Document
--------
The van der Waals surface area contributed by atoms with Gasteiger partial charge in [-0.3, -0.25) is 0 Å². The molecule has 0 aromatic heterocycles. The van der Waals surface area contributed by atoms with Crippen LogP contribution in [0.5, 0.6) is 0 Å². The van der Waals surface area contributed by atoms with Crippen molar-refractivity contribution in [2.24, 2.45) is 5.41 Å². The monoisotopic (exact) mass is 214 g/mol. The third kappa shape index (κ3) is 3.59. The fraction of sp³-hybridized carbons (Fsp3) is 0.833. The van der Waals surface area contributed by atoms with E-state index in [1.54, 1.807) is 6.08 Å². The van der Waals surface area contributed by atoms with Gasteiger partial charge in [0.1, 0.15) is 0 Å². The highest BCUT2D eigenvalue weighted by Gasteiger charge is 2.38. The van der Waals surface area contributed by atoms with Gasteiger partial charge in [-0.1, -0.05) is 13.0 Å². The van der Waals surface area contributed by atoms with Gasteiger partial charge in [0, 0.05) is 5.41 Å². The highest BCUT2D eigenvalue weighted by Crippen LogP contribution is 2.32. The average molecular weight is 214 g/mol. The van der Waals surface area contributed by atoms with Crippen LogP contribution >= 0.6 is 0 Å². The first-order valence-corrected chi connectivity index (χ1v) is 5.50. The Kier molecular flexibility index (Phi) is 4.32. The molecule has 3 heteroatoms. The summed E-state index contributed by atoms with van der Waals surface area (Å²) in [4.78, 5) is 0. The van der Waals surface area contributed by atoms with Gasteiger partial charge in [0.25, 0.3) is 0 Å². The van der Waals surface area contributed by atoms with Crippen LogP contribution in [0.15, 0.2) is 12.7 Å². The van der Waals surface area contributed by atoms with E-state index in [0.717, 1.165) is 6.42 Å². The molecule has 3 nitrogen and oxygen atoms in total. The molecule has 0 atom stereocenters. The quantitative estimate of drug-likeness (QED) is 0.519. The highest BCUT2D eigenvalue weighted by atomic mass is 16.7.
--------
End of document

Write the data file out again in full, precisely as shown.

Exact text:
The van der Waals surface area contributed by atoms with Gasteiger partial charge in [-0.3, -0.25) is 0 Å². The molecule has 0 aromatic heterocycles. The van der Waals surface area contributed by atoms with Crippen LogP contribution in [0.5, 0.6) is 0 Å². The van der Waals surface area contributed by atoms with Crippen molar-refractivity contribution in [2.24, 2.45) is 5.41 Å². The monoisotopic (exact) mass is 214 g/mol. The third kappa shape index (κ3) is 3.59. The fraction of sp³-hybridized carbons (Fsp3) is 0.833. The van der Waals surface area contributed by atoms with E-state index in [1.54, 1.807) is 6.08 Å². The van der Waals surface area contributed by atoms with Gasteiger partial charge in [0.1, 0.15) is 0 Å². The highest BCUT2D eigenvalue weighted by Gasteiger charge is 2.38. The van der Waals surface area contributed by atoms with Gasteiger partial charge in [-0.1, -0.05) is 13.0 Å². The van der Waals surface area contributed by atoms with Gasteiger partial charge in [0, 0.05) is 5.41 Å². The highest BCUT2D eigenvalue weighted by Crippen LogP contribution is 2.32. The average molecular weight is 214 g/mol. The van der Waals surface area contributed by atoms with Crippen LogP contribution >= 0.6 is 0 Å². The first-order valence-corrected chi connectivity index (χ1v) is 5.50. The Kier molecular flexibility index (Phi) is 4.32. The molecule has 3 heteroatoms. The summed E-state index contributed by atoms with van der Waals surface area (Å²) in [4.78, 5) is 0. The van der Waals surface area contributed by atoms with Gasteiger partial charge in [0.25, 0.3) is 0 Å². The van der Waals surface area contributed by atoms with Crippen LogP contribution in [0.15, 0.2) is 12.7 Å². The van der Waals surface area contributed by atoms with E-state index in [0.717, 1.165) is 6.42 Å². The molecule has 3 nitrogen and oxygen atoms in total. The molecule has 0 atom stereocenters. The quantitative estimate of drug-likeness (QED) is 0.519. The highest BCUT2D eigenvalue weighted by atomic mass is 16.7.